Now if you're creating an XML file, you should really choose a particular encoding to use (e.g. UTF-8) rather than relying on the platform default. Make sure that the xml header includes the encoding info, and use an OutputStreamWriter/InputStreamReader to ensure that the correct encoding is used. This may solve your problems.
Also, I'm a bit suspicious of how a PDF file is getting converted to XML. Are you using base64 or some similar encoding scheme to convert between binary and text formats?
Ram Kumar Subramaniam
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Joined: Jan 17, 2003
Posts: 68
Problem solved...........
Tackled it in a bit different way. I used Streams to read the file and directly encode the same(Base64Encoder -- did the trick using that -- one of the constructors ). So now since its encoded i have no problems with xml etc. Later i just used Base64Decoder to directly write to the file.

But still i would like to get the earlier idea working. Or rather try to understand the concepts of encoding etc. How do i avoid that '?' The print on my system shows CP152 as the encoding type
Jim Yingst
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Joined: Jan 30, 2000
Posts: 18671
The print on my system shows CP152 as the encoding type
Try checking the default encoding on the other machine you were using - the one that screwed up the Chinese chars. I'm betting it used a different encoding, and that's the basis for the different behavior.
But still i would like to get the earlier idea working. Or rather try to understand the concepts of encoding etc. How do i avoid that '?'
Well that can be complex to figure out, depending on exactly what you were doing before. It's hard to cover all the possibilities; as long as you've got it working now, it may be easier not to worry about it. In general, my advice ie to always pay careful attention to what encoding a document is in (or is supposed to be in), and always distrust system default encodings - particularly any time you use "exotic" characters, or any time a file will be passed from one machine to another.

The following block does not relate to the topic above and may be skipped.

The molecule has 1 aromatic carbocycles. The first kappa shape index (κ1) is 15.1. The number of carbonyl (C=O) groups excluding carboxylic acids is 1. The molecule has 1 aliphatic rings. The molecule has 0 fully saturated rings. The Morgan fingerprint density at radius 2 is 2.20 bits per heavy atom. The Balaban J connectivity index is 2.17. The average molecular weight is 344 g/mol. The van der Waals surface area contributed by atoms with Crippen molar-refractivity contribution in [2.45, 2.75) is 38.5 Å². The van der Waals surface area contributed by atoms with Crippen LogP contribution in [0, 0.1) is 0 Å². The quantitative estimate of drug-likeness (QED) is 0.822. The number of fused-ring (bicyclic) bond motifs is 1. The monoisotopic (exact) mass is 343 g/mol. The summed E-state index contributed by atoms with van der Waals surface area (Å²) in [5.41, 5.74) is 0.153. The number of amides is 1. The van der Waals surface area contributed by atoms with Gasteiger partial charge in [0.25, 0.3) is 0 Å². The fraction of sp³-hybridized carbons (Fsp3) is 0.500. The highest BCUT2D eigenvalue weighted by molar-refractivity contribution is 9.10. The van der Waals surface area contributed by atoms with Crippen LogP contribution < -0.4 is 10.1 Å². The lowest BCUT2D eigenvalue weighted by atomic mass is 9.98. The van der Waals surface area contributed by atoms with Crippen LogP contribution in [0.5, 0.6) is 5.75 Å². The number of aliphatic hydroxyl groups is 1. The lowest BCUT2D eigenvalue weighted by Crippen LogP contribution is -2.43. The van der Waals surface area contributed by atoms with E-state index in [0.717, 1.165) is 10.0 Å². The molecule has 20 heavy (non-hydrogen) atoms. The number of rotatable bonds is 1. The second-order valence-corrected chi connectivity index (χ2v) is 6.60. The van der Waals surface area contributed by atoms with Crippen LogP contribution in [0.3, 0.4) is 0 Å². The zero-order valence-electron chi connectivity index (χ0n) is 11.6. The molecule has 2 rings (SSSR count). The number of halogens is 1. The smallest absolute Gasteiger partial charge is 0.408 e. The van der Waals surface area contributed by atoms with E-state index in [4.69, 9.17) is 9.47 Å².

When debugging streams and readers, it's often useless to try to write results to System.out, as System.out may not have the appropriate fonts to display the chars you're dealing with. I often write results to a file, and then look at the contents of the file using another tool. To look at text (esp. to see exotic chars) I sometimes change the file extension to .html and open it with a browser, since I know my browser has a huge number of different fonts installed - I can often see whether characters look like chinese, or hindi, or whatever, (as opposed to '?' or a black box) even though I don't actually understand the languages themselves. For binary data (or anything from an InputStream rather than a Writer) I may change the file extension to .bin and open it with TextPad. This gives me a nice simple hex representation of the bytes in the file. I may not know what the bytes mean, but at least I can see their values, and look up docs for the appropriate encoding or file format to answer my questions.
In this particular case, if you're looking at a PDF file, you're not going to be able to do much with it other than (a) transfer it using Input/OutputStream with no changes, or (b) transform to text using something like base64, then do whatever you want with the text. Unless you find documentation for the PDF file format and can interpret it more intelligently. (I'm too lazy to sort through all the google hits I got when looking for this; I believe it's proprietary info, not freely available.) Good luck...
[ May 07, 2003: Message edited by: Jim Yingst ]